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Colin Devroe

Photographer. Podcaster. Blogger. Reverse Engineer.

My first contact print

Contact print

Above is my first ever contact print. A contact print is when you lay a negative (film, paper, tin, glass) onto photo-sensitive paper and shine light onto it to expose the paper. You then develop that paper into a positive print (or what you’d think of as a normal photo).

This is a milestone in my film journey. I’ve been trying to build enlargers with household materials over the last few quarantined weeks without any real success. In fact, I might just give up on it altogether until I get my hands on a real enlarger (which I think I have one in my sights).

Here is how the story of the above photo began.

We are in quarantine. Are you? I bet you are. Well, we’ve been in quarantine now for over 2 months or so. And that has led me to do all sorts of at-home photography projects such as my bedroom camera obscura.

Last night I got the idea to finally try my hand at making a contact print from a paper negative. I didn’t want to use the negatives I had created with the camera obscura so I thought of creating many smaller sized negatives using some old cameras I have laying around.

So step 1 was to create some cardboard templates for the focal areas for the cameras I was going to use. In my case, I chose three cameras. A Baby Kodak Brownie, a Kodak Brownie Holiday Flash Edition, and a Canon 650 35mm film camera. I chose the Brownies because they’d give me a relatively large negative (about 48mm x 23mm) and I don’t have any film that can fit into them. I chose the Canon 650 because it is a fully manual film camera that wasn’t currently loaded with any film and I can control the shutter speed.

The Baby Brownie, Canon 650 and the cardboard templates.

Now for the hard part. Rather than wait until dark (I don’t have a darkroom yet unless I create one), I decided to cut the photo paper in my changing bag. This means that I had to cut the paper blind by feeling the templates. Doing anything blind is harder than it seems it would be.

My cuts weren’t very straight, but by putting the cameras into the dark bag I was able to load the cameras with their single-shot paper negatives.

I then ventured outside our apartment to quickly take advantage of the fading light.

First, I took a photo with the Baby Brownie which ended up coming out under exposed. The photo paper is rated at about ISO 12 from what I’ve read so I thought the relatively slower shutter speeds of the Brownies would be to my advantage – but I guess I needed them to be just a bit slower. My guess is that they come in at around 1/50 or 1/60 and I really need 1/15 for this. Here is the negative and photo I took with the Baby Brownie.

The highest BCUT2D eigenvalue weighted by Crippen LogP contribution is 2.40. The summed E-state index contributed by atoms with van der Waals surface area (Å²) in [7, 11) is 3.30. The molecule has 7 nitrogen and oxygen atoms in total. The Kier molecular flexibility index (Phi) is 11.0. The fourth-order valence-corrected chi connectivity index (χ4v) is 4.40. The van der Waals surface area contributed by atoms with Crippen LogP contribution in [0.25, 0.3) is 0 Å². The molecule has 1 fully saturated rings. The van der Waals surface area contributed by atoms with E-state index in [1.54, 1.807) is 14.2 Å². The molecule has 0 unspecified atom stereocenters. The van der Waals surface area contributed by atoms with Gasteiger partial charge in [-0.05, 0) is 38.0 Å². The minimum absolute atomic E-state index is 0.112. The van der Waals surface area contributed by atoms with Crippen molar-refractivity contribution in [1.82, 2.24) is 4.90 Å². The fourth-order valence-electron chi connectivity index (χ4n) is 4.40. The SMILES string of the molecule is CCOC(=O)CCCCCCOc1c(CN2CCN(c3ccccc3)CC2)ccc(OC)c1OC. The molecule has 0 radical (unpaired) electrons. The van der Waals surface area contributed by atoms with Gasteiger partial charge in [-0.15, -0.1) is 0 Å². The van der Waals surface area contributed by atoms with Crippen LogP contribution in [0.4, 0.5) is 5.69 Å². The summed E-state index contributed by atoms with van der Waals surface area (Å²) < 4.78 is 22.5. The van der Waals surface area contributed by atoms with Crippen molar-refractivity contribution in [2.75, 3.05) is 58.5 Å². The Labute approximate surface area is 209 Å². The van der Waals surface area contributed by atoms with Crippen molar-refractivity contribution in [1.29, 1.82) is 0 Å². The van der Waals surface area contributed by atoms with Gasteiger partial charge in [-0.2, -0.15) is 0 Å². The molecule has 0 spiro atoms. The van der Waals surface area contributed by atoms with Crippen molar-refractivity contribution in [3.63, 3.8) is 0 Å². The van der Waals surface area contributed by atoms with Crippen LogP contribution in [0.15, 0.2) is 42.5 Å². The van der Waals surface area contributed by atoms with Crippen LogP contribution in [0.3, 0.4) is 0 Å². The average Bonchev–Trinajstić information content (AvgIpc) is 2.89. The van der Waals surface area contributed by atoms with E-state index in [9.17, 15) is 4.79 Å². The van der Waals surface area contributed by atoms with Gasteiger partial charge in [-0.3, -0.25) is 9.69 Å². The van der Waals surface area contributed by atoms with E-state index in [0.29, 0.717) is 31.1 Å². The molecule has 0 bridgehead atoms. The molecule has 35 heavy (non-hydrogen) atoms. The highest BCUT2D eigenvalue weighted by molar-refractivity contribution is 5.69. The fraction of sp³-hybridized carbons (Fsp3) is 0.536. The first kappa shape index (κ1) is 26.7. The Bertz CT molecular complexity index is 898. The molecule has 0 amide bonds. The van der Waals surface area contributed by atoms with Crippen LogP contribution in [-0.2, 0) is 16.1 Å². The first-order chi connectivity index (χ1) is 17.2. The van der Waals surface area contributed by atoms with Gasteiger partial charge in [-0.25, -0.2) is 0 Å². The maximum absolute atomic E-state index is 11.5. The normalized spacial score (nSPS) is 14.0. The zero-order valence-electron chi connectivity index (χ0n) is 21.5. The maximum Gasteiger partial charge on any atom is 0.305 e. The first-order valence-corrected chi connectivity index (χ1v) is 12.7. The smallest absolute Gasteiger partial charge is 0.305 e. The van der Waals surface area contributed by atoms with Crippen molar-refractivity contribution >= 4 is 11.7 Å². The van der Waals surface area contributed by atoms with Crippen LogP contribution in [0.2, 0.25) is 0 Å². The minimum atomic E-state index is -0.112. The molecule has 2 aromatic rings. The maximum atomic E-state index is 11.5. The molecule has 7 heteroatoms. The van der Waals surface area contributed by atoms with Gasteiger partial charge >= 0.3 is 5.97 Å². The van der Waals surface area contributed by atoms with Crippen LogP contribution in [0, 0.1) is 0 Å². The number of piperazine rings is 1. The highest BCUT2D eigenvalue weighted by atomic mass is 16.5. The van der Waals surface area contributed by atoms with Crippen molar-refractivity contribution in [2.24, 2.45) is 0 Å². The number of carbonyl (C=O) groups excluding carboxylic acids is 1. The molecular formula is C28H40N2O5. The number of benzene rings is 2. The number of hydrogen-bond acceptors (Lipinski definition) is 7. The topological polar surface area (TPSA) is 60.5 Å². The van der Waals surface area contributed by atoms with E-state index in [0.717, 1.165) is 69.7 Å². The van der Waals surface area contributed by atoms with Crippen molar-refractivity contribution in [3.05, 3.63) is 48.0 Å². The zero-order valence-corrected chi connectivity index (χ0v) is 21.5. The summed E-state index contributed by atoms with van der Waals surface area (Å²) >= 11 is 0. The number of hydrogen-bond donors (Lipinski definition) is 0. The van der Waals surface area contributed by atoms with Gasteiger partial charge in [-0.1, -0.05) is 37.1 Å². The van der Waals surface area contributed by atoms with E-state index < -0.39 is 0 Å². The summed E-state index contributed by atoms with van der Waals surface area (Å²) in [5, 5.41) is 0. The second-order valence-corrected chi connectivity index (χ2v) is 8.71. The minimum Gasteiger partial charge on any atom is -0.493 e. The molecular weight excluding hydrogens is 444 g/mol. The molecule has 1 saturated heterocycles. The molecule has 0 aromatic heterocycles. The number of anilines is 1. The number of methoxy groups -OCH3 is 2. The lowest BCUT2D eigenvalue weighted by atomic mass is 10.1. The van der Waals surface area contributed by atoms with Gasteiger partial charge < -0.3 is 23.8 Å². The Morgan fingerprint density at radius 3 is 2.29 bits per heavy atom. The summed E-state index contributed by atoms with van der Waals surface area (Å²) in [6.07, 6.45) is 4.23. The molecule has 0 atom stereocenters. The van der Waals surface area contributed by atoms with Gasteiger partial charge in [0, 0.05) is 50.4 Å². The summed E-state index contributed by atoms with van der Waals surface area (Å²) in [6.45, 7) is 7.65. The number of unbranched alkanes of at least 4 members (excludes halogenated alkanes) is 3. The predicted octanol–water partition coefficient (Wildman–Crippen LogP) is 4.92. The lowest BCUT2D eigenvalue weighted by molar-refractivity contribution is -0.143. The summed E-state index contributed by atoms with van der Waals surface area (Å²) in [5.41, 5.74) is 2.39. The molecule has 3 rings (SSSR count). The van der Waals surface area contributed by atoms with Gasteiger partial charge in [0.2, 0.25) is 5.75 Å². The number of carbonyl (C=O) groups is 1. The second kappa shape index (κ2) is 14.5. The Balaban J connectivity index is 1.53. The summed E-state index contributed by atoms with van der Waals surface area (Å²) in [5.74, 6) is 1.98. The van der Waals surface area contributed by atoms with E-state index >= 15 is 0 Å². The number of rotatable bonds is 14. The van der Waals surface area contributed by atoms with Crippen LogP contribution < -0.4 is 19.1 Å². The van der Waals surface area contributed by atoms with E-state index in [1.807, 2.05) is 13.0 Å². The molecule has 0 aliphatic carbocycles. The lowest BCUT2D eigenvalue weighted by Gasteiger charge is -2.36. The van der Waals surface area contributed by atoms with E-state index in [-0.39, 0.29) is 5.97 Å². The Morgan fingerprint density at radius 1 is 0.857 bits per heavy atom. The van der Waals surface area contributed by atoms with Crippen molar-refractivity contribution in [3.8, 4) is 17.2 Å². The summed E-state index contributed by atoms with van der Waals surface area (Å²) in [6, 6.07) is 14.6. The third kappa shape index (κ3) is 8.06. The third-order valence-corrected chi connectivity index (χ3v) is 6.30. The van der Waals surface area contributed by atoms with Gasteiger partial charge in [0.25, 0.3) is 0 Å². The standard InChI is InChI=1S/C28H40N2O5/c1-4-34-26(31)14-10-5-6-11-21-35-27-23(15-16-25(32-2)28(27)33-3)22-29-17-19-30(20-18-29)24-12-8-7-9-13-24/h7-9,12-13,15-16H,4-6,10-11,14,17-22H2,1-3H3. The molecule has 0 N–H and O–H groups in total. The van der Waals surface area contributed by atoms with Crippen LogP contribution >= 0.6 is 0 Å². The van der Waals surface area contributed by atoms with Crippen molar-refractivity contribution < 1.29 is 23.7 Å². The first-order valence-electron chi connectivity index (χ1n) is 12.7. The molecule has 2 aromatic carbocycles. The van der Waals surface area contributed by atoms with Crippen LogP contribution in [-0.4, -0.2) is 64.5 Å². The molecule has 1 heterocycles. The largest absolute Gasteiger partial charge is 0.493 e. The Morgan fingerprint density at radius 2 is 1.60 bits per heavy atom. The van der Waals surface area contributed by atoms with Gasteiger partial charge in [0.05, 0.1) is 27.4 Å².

Under exposed Baby Brownie paper negative
Digital positive created from paper negative
The Baby Brownie and the paper negative

Black and white photography continues to amaze me at how much information is stored in even under or over exposed negatives. This tree was in full sunlight when I took the photo and yet it came out with a very moody feel.

Next, I shot the Kodak Brownie Holiday Flash Edition – a fun looking camera that I got from a friend.

Better exposed Brownie negative
Digital positive Brownie from paper negative
Brownie Holiday Flash Edition with paper negative

This one of the apartment building came out far better exposed – but still under exposed. Again, though, you can see a lot of information is retained in these negatives despite how hacked together they are. And also despite the fact that this is photo paper and not film.

Last is the paper negative, digital positive, and contact print I created using a photo I shot with the Canon 650. I was able to meter the subject using an iPhone app, control the shutter speed (unlike the Brownies) and so the result is far better. That is why I chose this negative to create a contact print from – even though the size of the negative is smaller at just 35mm.

Canon 650 paper negative
Digital positive from paper negative.
Contact print made from paper negative
Canon 650 with paper negative and positive contact print

For the photo nerds out there, this shot was taken at f/5.6, 1/15s, and the paper is ISO 12. I developed all of the paper using Kodak D76 in my bathtub all for roughly 2 minutes or so.

I made the contact print by laying the negative on top of a fresh piece of photo paper and using my iPhone’s flashlight for about 10seconds to expose the positive. I then developed the positive in the same solution for about 2 minutes. I think I can do much better next time by making a contact print at a much larger size – say, 5×7″.

I’m definitely going to be doing more of this. Perhaps directly from negatives. But almost certainly using larger paper negatives rather than these small ones.

Seeing photos become “real” right in front of your eyes is a real treat.